Hawaiian outriggers slice through Hudson River for 19th annual Liberty Challenge Race
The 19th annual Liberty Challenge race was visible up close to Brooklynites on land for only a brief moment. However, the waterfront event helped illustrate the renewed passion of New Yorkers for their waterfront activities, whether in New York Harbor, the East River or the Hudson.
Originally only a canoe race, the Liberty Challenge has transformed into a festival celebrating the culture of Hawaii and the Pacific islands at large. Hawaiian Airlines decided to sponsor the event four years ago, which provided the funding necessary to make it a more ambitious event.
Outrigger canoe teams from around the world (U.S., Brazil, Hong Kong, Australia, Singapore and Canada) came to New York on June 20 to race each other in the Hudson and East Rivers. The event was hosted by New York Outrigger.
Thirty-four teams braved Saturday’s rain and bluster in the men’s, women’s and mixed divisions. Finishing first place in the main event was Newport Aquatic Center’s men’s division from Newport, California. With a time of 1:45:17, it beat the second place team, Kamanu from Hawaii, by over a minute.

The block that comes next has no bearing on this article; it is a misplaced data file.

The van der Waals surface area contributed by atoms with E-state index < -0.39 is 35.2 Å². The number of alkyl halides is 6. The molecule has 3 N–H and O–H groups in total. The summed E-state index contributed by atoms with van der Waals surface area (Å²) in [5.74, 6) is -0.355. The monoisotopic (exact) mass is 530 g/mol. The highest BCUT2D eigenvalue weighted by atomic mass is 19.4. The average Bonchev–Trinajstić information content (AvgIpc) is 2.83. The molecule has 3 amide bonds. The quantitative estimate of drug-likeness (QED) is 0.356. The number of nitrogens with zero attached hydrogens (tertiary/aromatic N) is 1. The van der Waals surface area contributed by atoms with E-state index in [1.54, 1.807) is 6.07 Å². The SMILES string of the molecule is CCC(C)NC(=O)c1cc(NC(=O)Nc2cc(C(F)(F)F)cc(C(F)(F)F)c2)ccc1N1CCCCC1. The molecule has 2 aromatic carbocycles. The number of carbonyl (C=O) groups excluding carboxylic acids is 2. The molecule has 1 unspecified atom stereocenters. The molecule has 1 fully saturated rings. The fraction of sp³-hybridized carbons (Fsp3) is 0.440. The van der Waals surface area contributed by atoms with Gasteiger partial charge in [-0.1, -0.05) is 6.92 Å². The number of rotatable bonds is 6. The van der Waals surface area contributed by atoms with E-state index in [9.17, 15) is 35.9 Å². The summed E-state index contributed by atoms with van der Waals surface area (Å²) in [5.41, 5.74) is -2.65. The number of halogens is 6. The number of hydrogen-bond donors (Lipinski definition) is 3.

Starting at Pier 26 in Tribeca, the 15-mile course for the men’s and women’s divisions went around The Battery and up the East River to the Manhattan Bridge before U-turning to go around Governor’s Island, up the Hudson River to Pier 66 and finally back down to the starting line at Pier 26 in Hudson River Park. The mixed division had an 11-mile course that removed the bridges portion.
Minister of Foreign Affairs for the Hawaiian Kingdom Leon Siu was in New York to speak to the United Nations, but came by to watch the races.
“Just last year, the main stage was a large tent,” Siu said. “Now it’s, well, an actual stage. It’s great progress.”
The festival featured Hawaiian food staples such as Poké (raw, marinated cubes of tuna with rice and seaweed), food trucks serving smoothies and ice cream and a Heineken beer tent.
On the main stage, the Hawaiian Airlines Serenaders sang local songs in Hawaiian while hula dancers performed to the rhythm and New Zealand duo Amorua sang songs in Māori. After the races, a luau of roasted pig and chicken was served during the award ceremony.
The grand prize was the opportunity to compete in 2015 at two of the largest races in Hawaii, the women’s Na Wahine O Ke Kai and the men’s Moloka’i Hoe, flights paid for courtesy of Hawaiian Airlines.
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